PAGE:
It was frustrating as we walked along the Old Road that the weather seemed to have improved and Ingleborough was no longer in cloud.  However, the air became damp as we arrived back at Ingleton and the rain began during refreshments. The wisdom of not continuing to Clapham was confirmed.  Clothes (and bodies) would have become very wet; legs and spirits would have been severely drained. Boots even muddier. Nevertheless, we would eventually have found a welcome at the Wheatsheaf.


Because the inviting sign outside the door proudly boasts Muddy Boots Welcome.

They were.

Hip, Hip, Hooray!  Hip, Hip, Hooray!  Hip, Hip, Hooray!

Don, Thursday 3rd October 2013


It seems I am not alone in speculating how Blisco got its name (see B1333).

Steve G tells me that he has always been intrigued by the name Pike O'Blisco as it sounded so out of kilter to other surrounding fell names. He adds that:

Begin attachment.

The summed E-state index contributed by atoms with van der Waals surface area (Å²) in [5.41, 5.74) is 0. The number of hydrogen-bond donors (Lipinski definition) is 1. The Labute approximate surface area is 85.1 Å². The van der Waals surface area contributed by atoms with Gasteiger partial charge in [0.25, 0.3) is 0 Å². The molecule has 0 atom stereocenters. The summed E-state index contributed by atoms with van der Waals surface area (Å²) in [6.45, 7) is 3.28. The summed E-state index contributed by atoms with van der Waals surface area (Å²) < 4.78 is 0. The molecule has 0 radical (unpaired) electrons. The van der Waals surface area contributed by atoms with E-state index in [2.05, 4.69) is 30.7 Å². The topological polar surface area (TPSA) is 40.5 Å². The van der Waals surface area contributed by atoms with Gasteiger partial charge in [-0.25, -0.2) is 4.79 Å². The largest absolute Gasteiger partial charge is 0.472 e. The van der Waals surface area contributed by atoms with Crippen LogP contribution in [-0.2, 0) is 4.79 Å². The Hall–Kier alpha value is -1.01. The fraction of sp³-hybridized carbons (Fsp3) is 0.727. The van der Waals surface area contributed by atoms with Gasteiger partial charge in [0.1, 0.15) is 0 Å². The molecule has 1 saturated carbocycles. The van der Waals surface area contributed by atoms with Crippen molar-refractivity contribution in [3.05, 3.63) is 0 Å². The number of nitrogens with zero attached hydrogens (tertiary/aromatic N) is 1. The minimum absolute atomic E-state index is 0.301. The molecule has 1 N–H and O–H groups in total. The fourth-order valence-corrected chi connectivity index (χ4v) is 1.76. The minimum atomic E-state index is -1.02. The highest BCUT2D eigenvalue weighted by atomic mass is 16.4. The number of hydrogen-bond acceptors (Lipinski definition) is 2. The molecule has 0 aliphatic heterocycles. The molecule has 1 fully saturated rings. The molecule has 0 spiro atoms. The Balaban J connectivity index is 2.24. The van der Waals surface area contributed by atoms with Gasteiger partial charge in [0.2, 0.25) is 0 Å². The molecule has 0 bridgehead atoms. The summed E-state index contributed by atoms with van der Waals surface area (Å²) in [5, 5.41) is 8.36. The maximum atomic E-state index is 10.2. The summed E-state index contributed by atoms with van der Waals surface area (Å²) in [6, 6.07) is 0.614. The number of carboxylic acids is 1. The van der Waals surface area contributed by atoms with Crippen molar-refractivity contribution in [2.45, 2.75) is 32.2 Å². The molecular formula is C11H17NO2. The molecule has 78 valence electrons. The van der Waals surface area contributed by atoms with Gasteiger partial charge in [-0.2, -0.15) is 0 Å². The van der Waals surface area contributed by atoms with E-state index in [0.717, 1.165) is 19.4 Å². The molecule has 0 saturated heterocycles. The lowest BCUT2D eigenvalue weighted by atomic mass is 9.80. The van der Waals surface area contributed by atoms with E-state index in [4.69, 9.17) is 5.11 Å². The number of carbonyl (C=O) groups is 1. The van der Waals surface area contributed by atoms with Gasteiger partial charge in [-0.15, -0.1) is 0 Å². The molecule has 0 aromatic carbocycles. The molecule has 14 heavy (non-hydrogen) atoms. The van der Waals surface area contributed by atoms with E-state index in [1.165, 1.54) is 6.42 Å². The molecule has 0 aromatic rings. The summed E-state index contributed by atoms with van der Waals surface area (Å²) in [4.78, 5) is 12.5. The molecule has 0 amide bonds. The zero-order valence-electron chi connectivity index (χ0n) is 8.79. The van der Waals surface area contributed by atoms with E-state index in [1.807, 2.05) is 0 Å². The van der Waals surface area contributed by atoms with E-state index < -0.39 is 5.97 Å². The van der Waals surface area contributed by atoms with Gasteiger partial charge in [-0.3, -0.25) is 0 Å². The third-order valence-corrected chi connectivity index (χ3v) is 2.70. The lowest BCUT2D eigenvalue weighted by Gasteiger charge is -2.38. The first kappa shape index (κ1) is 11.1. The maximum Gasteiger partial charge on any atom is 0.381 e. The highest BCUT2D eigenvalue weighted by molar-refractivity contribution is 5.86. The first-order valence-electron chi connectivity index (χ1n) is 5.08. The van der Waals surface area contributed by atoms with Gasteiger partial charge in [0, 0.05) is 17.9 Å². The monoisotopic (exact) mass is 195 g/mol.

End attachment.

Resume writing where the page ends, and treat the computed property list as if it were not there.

The oft consulted local expert Mark Richards says in his Great Mountain Days in the Lake District that its true name is  "Pike of the Howe of Blisc".

It would be interesting to know what his source is for this as old maps from the 1800s show it as Pike of Blisco.

Steve argues that as most Cumbrian Fell names seemed to be derived from Old Norse, a cursory glance at Wikipaedia suggests maybe it's a corruption of Býleistr (blist/blisc?)

Perhaps this is stretching it a bit but I suppose it would be nice to think it's named after a Norse Mythological Giant and also answers the Who (and) the What!

Another theory is that It derives from the ancient Anglo/Latino term O'bliscontosis, a herbal and mineral fusion believed to help ease the symptoms of bloated bladder.

Judge for yourself how far the tongue is inserted into the cheek.

Any other suggestions?

More Summit Plaques

On reading last week's item Plaques Please, Bryan responded to say that the most well known plaque on a Lake District peak is the First World War memorial on Great Gable.

This was erected by the Fell and Rock Climbing Club in 1924, shortly after the Club had purchased twelve fells in the central lakes and donated them to the National Trust.

For a moving article about the dedication, see:
Unveiling the War Memorial Tablet .